TwERk by Latasha N. Nevada Diggs: A little bit ago, Joyelle McSweeney posted about these poems. From what I’ve read, they contain the qualities of a circus as well as a loud, unmitigated drag ball. Even the author’s name teems with theatrics. Nevada is home to quite a few cinematic creations, like Casino (a mafia movie) and Liberace (a boy first and now a movie starring Michael Douglas and Matt Damon).
The Diary of Anne Frank by Anne Frank: I’ve read this book bountifully, obviously, and I will continue to do so during the summer months (and I’m not talking about the Sex and the City version either!) Caitlin Flanagan says Anne is an “imp, a brat, a narcissist, a sulker, a manipulator, a manic talker, a flirt, and a person who insisted on the rapt attention of everyone around her at one moment, and on the pure privacy that all misunderstood people demand at the next. ”
Petocha/Chiflada by Monica McClure: The sharply chic Mona is publishing a bratty chapbook with wtfislongsdrugspress, a new press founded by Carina and Stephanie Berger, the princess of The Poetry Festival. It’s invariably estimable when tiny, pretty girls work together on a particular project, it’s kind of like an episode of The Babysitters Club.
The Bible: A ton of people are on a path to hell, but by perusing this text (not just for summer, either) they just may be able to take the trail to heaven, where Edie Sedgwick and Edith Sitwell convene tea parties.
by Tao Lin
256 pages / $14.95 buy from Amazon
1. “Paul dreamed something about his cube-shaped room being a storage facility in which he’d been placed by an entity that believed in his resale value.”
2. “He felt like he was trying to remove the surface of a glass bottle by pawing at it with oven mitts.”
3. “‘Nice,’ said Paul staring transfixed at Fran’s delicate and extreme gaze, like that of a skeleton with eyeballs, or a person with their face peeled off.”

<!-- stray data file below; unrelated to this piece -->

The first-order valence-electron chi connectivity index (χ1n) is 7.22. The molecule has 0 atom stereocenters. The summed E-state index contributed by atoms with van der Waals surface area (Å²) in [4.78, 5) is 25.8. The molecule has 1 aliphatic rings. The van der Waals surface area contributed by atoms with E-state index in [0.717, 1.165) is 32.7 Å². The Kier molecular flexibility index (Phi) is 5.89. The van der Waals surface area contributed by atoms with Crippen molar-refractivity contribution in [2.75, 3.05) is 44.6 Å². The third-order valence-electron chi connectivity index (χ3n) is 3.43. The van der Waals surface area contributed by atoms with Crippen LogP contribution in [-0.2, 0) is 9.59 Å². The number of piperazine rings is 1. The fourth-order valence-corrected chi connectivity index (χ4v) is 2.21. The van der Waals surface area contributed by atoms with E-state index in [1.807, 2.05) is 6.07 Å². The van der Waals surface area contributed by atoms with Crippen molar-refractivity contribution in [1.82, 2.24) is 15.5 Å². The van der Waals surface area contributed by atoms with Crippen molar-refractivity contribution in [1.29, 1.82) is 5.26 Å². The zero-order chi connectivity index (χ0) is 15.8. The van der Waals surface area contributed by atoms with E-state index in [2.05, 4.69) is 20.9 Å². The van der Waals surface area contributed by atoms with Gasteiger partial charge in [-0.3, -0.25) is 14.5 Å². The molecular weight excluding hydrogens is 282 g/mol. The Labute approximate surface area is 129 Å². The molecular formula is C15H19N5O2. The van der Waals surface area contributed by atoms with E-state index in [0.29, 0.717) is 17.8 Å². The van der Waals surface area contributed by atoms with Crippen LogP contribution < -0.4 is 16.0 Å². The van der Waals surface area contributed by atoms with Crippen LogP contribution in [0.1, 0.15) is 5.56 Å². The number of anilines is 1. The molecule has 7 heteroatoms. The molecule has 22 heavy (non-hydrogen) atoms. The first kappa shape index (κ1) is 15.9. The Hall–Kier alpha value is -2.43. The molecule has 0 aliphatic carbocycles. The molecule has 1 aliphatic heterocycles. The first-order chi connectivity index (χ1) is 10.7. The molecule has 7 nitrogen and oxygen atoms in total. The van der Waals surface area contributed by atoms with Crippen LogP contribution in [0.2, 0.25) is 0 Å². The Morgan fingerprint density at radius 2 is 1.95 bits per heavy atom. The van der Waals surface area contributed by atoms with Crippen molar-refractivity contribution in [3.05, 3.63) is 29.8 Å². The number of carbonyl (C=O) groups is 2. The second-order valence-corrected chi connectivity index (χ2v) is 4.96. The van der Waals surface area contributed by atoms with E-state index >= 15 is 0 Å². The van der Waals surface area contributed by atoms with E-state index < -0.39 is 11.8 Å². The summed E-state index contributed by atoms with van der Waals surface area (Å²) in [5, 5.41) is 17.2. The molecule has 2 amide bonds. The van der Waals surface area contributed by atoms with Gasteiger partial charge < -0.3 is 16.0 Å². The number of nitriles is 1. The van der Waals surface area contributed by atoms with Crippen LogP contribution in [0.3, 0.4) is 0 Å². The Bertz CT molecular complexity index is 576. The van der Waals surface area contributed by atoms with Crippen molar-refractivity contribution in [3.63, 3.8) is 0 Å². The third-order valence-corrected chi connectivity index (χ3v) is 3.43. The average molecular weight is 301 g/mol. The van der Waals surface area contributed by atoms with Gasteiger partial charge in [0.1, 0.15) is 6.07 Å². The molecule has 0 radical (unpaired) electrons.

4. “Daniel arrived with his friend Fran, 22, whose intriguing gaze, Paul noticed with interest, seemed both disbelieving and transfixed in discernment, as if meticulously studying what she knew she was hallucinating.”
5. “He awoke at night fifteen hours later and, while showering, felt like he lived in a module attached to a spaceship far enough from any star to never experience daylight.”
6. “The book party, like algae, feeling its way elsewhere, moved slowly but persistently from the bookstore’s basement to its first floor, to the sidewalk outside, converging finally with other groups at a corner bar…”
7. “There were times when his memory, like an external hard drive that had been taken from him and hidden inside an unwieldy series of cardboard boxes, or placed at the end of a long and dark and messy corridor…”
8. “Daniel was standing with limbs and neck uncoordinatedly extended, slightly striding in place–the pre-predatory stance of a chained thing that had broken free and didn’t yet know where to direct its vengeance, or what to do generally.”
9. “…watched the police car, or a police car, zoom past in the left lane, with emergency lights on and sirens off, quick and soundless as an apparition or the hologram of itself.”
10. “One the plane, after a cup of black coffee, Paul thought of Taipei as a fifth season, or ‘otherworld,’ outside, or in equal contrast with, his increasingly familiar and self-consciously repetitive life in America, where it seemed like the seasons, connecting in right angles, for some misguided reason, had formed a square, sarcastically framing nothing–or been melded, Paul vaguely imagined, about an hour later, facedown on his arms on his dining tray, into a door-knocker, which a child, after twenty to thirty knocks, no longer expecting an answer, has continued using, in a kind of daze, distracted by the pointlessness of his activity, looking absently elsewhere, unaware when he will abruptly, idly stop.” READ MORE >
June 6th, 2013 / 12:01 pm